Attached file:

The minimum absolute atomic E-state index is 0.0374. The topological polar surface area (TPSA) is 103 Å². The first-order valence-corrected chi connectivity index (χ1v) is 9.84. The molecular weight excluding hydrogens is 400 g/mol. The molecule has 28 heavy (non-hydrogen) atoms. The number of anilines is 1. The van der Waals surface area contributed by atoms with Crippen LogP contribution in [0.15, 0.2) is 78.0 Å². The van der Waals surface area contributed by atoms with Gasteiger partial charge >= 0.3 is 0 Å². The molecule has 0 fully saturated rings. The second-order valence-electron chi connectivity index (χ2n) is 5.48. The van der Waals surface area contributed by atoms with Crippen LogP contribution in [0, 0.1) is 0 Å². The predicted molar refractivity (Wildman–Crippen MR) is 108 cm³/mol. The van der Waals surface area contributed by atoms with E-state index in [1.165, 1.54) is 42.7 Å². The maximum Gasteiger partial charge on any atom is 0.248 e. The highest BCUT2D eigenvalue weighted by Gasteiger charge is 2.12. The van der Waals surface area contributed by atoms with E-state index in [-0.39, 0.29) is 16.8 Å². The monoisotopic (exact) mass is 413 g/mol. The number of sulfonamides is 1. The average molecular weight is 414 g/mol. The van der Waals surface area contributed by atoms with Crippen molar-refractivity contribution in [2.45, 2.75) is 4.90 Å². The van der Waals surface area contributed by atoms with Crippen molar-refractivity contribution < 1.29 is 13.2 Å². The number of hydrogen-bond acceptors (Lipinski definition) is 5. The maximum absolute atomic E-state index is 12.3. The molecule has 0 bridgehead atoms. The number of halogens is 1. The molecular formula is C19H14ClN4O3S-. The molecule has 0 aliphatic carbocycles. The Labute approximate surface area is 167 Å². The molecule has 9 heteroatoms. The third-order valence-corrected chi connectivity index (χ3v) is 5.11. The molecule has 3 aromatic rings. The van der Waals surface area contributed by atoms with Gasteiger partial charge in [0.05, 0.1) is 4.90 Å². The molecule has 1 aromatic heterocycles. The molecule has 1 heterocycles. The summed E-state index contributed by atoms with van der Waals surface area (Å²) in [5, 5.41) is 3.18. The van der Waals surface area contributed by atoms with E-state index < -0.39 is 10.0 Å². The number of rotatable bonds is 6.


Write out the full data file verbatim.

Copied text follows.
The minimum absolute atomic E-state index is 0.0374. The topological polar surface area (TPSA) is 103 Å². The first-order valence-corrected chi connectivity index (χ1v) is 9.84. The molecular weight excluding hydrogens is 400 g/mol. The molecule has 28 heavy (non-hydrogen) atoms. The number of anilines is 1. The van der Waals surface area contributed by atoms with Crippen LogP contribution in [0.15, 0.2) is 78.0 Å². The van der Waals surface area contributed by atoms with Gasteiger partial charge >= 0.3 is 0 Å². The molecule has 0 fully saturated rings. The second-order valence-electron chi connectivity index (χ2n) is 5.48. The van der Waals surface area contributed by atoms with Crippen LogP contribution in [0, 0.1) is 0 Å². The predicted molar refractivity (Wildman–Crippen MR) is 108 cm³/mol. The van der Waals surface area contributed by atoms with E-state index in [1.165, 1.54) is 42.7 Å². The maximum Gasteiger partial charge on any atom is 0.248 e. The highest BCUT2D eigenvalue weighted by Gasteiger charge is 2.12. The van der Waals surface area contributed by atoms with E-state index in [-0.39, 0.29) is 16.8 Å². The monoisotopic (exact) mass is 413 g/mol. The number of sulfonamides is 1. The average molecular weight is 414 g/mol. The van der Waals surface area contributed by atoms with Crippen molar-refractivity contribution in [2.45, 2.75) is 4.90 Å². The van der Waals surface area contributed by atoms with Crippen molar-refractivity contribution < 1.29 is 13.2 Å². The number of hydrogen-bond acceptors (Lipinski definition) is 5. The maximum absolute atomic E-state index is 12.3. The molecule has 0 bridgehead atoms. The number of halogens is 1. The molecular formula is C19H14ClN4O3S-. The molecule has 0 aliphatic carbocycles. The Labute approximate surface area is 167 Å². The molecule has 9 heteroatoms. The third-order valence-corrected chi connectivity index (χ3v) is 5.11. The molecule has 3 aromatic rings. The van der Waals surface area contributed by atoms with Gasteiger partial charge in [0.05, 0.1) is 4.90 Å². The molecule has 1 aromatic heterocycles. The molecule has 1 heterocycles. The summed E-state index contributed by atoms with van der Waals surface area (Å²) in [5, 5.41) is 3.18. The van der Waals surface area contributed by atoms with E-state index < -0.39 is 10.0 Å². The number of rotatable bonds is 6.